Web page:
The Flight to The Ice

21 Sep
The day has come and the little butterflies are very active in my belly.  I couldn’t sleep well so I woke up at 2:30am, showered and got all ready (packed, tidied my room, ate an early morning snack, etc.).  I met my other compadres, picked up my ‘to go breakfast’ from the B&B (this place is really great if I hadn’t said so before), and we boarded the ‘Supershuttle’ to the CDC, not just the clothing distribution, but our boarding area.

Once at the CDC, we loaded all of our baggage into the separate changing rooms and proceeded to suit up for the plane ride.  I had to put on about 4 layers of clothing in preparation for the ride and arrival on The Ice.  It was a little warm at first, but then thinking about our plans for the rest of day, I adjusted quite nicely. 

After dressing, I had to make sure that my luggage was the proper weight.  This was a fun task.  I moved items from my yellow duffle to the boomerang bag and stuff to my carryon back and forth until I made the my weight withi1/2# to spare.  I was pretty impressed (or so I thought).  I got in line to check in.  We were greeted by very friendly US miliary folk who checked our passports and asked us if we packed our luggage, etc. and then proceeded to the weighing station. 

The very attractive traveling outfit (notice the BIG RED on the top of the pile) plus all of my luggage!

The very attractive traveling outfit (notice the BIG RED on the top of the pile) plus all of my luggage!

I hoisted the yellow duffle on the scale and it was PERFECT!  Then I was told to put my boomerage bag on as well.  I was initially told that my boomerag bag would not be counted in the 75# weight limit.  I WAS SOOO MISINFORMED!  I hesitantly looked at the scale and it said…89#!  I thought I would have to either wear more weight or carry it on or maybe they would not let me go?  Instead, the very nice miliary people didn’t say anything and moved my luggage towards the big pile of cargo that would be loaded onto the plane.  I guess they plan for that sort of thing

THEN, the very nice miliary personnel told ME to step on the scale with my carryon.  I was a litte shocked and said ‘excuse me?’ but did as he asked.  For the sake of my insecurities, I am not going to reveal this weight, but let’s just say that I had on ALOT in my carryon and ALOT of clothing on.  The nice miliary man wrote down my weights, gave me a pretty necklace for a boarding pass and I was good to go.  I was boarding pass #16.

I met up with Linda and since we had a few minutes before we had our next activity.  We causally dined in the Antarctica museum food court.  I was previously told not to spend any time at this museum because I was going to see the real deal and that it was much better than any museum had to offer.  I had nice runny eggs and some yogurt.  A good nutritious way to start the day.  I figured that I should get used to eating this type of food as I will not always have the best foods available down south.

We headed back to our the CDC and began the boarding process.  We initially watched a very thrilling video  about our flight there, what to expect when stepping off of the plane and what our first few hours would include.  The butterflies were getting bigger and bigger.  At one point, I looked at Linda and said, “Are we really going to Antarctica?”  Her response was, “Well, we watched the video.  Do we really need to go now?”  I could tell this would be a great adventure!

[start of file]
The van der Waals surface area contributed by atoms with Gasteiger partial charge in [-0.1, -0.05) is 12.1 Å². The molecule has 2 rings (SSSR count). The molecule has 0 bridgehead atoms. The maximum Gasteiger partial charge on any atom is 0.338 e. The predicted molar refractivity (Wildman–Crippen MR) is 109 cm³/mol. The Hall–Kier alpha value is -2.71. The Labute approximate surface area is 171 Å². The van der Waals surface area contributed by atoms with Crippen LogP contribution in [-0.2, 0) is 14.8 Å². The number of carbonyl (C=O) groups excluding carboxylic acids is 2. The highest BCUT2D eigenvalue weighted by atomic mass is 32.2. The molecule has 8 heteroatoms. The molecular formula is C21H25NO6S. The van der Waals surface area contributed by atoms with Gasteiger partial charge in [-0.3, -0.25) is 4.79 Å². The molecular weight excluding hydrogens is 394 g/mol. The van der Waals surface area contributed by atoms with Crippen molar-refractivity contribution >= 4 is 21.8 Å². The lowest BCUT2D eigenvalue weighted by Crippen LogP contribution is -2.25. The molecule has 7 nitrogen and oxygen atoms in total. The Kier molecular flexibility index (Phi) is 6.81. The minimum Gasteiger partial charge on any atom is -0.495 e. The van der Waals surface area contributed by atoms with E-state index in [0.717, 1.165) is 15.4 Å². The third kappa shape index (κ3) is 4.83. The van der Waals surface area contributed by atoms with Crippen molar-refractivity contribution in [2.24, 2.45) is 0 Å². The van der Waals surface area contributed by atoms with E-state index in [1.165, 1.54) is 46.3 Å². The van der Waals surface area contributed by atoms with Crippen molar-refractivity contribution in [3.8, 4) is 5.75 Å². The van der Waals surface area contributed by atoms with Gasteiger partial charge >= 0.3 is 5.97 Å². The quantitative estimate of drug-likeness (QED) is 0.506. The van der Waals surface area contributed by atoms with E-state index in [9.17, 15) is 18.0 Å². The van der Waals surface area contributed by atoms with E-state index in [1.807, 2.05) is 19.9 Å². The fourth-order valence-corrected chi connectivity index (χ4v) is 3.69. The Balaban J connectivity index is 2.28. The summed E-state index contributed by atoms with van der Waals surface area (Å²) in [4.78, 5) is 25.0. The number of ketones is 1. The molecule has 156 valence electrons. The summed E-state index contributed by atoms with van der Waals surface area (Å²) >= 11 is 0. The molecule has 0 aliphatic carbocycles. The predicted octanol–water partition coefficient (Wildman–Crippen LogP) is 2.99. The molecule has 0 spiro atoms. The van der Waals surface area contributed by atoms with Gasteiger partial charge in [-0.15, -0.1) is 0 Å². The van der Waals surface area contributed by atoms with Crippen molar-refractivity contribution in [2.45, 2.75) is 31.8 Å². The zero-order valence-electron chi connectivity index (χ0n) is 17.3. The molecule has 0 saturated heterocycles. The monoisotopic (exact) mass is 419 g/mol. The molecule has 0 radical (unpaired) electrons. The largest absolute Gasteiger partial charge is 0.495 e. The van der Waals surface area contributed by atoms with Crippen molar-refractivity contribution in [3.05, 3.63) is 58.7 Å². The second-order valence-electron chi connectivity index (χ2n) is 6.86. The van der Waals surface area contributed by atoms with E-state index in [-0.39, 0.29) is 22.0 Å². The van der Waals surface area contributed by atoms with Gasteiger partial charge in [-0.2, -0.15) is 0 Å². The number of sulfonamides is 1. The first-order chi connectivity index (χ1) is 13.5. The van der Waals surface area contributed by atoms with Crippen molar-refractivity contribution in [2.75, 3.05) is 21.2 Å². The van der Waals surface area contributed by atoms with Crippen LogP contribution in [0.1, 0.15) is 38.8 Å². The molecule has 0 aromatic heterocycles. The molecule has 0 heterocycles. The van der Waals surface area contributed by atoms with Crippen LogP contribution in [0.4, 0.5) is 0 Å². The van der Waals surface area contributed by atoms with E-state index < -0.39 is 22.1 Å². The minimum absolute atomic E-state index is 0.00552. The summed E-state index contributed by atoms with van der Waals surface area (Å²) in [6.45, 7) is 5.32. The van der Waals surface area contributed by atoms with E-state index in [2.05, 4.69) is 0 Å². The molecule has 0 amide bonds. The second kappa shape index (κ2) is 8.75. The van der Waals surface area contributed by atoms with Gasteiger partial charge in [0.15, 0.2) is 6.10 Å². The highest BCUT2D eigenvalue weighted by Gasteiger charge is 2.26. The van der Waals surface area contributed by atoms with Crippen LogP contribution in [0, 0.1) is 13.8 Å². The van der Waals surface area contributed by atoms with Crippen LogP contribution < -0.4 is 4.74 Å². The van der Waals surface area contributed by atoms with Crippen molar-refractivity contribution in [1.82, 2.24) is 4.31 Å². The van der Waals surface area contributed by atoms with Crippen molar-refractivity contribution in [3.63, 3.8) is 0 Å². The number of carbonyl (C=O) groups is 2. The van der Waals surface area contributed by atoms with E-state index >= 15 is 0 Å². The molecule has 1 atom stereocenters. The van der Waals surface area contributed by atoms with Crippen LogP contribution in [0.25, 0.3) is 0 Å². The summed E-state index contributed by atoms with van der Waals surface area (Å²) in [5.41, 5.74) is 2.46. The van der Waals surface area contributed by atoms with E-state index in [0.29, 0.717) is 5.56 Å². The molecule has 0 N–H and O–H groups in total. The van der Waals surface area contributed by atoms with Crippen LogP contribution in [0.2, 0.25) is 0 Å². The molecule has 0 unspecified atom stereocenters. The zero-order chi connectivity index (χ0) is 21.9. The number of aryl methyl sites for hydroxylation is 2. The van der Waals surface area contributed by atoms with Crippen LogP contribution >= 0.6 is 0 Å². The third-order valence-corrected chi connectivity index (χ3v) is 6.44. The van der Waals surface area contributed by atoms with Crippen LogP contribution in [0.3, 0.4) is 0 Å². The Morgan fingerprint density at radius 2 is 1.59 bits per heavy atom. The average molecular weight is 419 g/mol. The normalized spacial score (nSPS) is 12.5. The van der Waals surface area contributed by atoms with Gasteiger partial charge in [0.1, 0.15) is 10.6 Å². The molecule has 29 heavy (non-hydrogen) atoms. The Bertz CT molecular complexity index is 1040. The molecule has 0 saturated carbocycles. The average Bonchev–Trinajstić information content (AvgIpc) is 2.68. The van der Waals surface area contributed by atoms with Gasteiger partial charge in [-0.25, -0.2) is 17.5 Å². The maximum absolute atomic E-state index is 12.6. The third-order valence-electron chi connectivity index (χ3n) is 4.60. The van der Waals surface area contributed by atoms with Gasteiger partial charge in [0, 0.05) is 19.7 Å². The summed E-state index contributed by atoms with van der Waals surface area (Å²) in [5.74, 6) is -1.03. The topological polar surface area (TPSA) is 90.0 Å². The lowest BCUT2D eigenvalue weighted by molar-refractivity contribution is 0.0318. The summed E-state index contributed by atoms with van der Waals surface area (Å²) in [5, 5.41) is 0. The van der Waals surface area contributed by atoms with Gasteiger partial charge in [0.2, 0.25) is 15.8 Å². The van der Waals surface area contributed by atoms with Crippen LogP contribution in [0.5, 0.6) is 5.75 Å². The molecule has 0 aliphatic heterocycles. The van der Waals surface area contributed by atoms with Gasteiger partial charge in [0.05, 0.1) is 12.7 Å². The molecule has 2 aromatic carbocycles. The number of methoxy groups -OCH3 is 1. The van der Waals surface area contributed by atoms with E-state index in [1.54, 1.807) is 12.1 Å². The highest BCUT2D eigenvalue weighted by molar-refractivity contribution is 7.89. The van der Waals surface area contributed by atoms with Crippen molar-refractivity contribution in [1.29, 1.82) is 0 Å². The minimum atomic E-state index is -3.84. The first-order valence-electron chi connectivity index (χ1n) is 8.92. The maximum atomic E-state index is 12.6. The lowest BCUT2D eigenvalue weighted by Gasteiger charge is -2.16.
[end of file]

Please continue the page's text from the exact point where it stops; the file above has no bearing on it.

We got in line and chatted with some others.  We each went thru security (and yes, we had our liquids that were over the 3-1-1 regulations that airlines follow) and then boarded a bus.  With each of us having our BIG RED on and one carryon, the bus filled up quickly.  We headed out to the plane, a C 17.  OH MY ——- GOD!  This plane was HUGE!  I thought that maybe we would pass it and find a smaller one, but I was wrong.  It was a bit intimidating!  This was nothing like the commerical planes.  (See the links on the right for more details about the plane).  We unloaded from the bus, picked up our pretty sack lunch as our inflight meal, and made our way onto the plane.  We climbed up the few steps and my first view of the interior was amazing.  I wish I could have stopped and taken some photos, but we (all 120 of us plus the crew) had other plans for that time.  The plane was so big and cavernous, I was till very nervous. 

Since all of the ‘good’ seats were taken, the ones facing front, I had no choice but to sit facing the center of the plane.  I had some crazy thoughts of leaning too far back and falling out, but realized that there was nothing else I could do about it.  I have sky dived before…I could handle it, right? 

I tried to get settled in my seat taking off a few layers of clothing and arranging my carryon so I had the important things easily accessible.  We didn’t have the nice little overhead compartments, just the space below our seats.  We had PLENTLY of leg room which was very nice, but couldn’t recline at all.  Oh well!  After all passengers were seated, our flight crew, the US Air National Guard greeted us and proceeded to explain the safey features, the lavoratory location (yes, only one, with the miliary bladder needs always coming before ours), emergency exits, and the duration of the flight.  The speaker on the PA was definitely not the typical flight attendant and gave me some discomfort.  He was attractive and his outfit/uniform complimented his skin color, but I was still anxious.  Although we all make fun of the flight attendants on the commercial airlines, I have a deeper respect for what they do and the comfort they provide by just being there! 

It was 8am and we started taxi-ing down the runway and shortly we took off about 8am.  Everything was loud and shaking like I had never experienced before on a flight.  I did pick up the ear plugs that were provided when we went thru security, but they only served to muffle the loud engine I felt I was sitting on.  It took about 1/2 hour and then I think I adjusted to the expereince.  If not, i guess I had another 4 1/2 hours to get comfy.   

At this time, people started to sleep, eat, and/or remove various layers of clothing.  I choose to catch up on my friends in Hollywood by reading the People magazine.  Eventually it hit me that I woke up at 2:30am in the morning and I was still tired.  I tried to close my eyes and rest.  Sleeping on this flight was a bit different than sleeping on commercial.  Without reclining, but with nice cushioning from BIG RED, I eventually dozed off.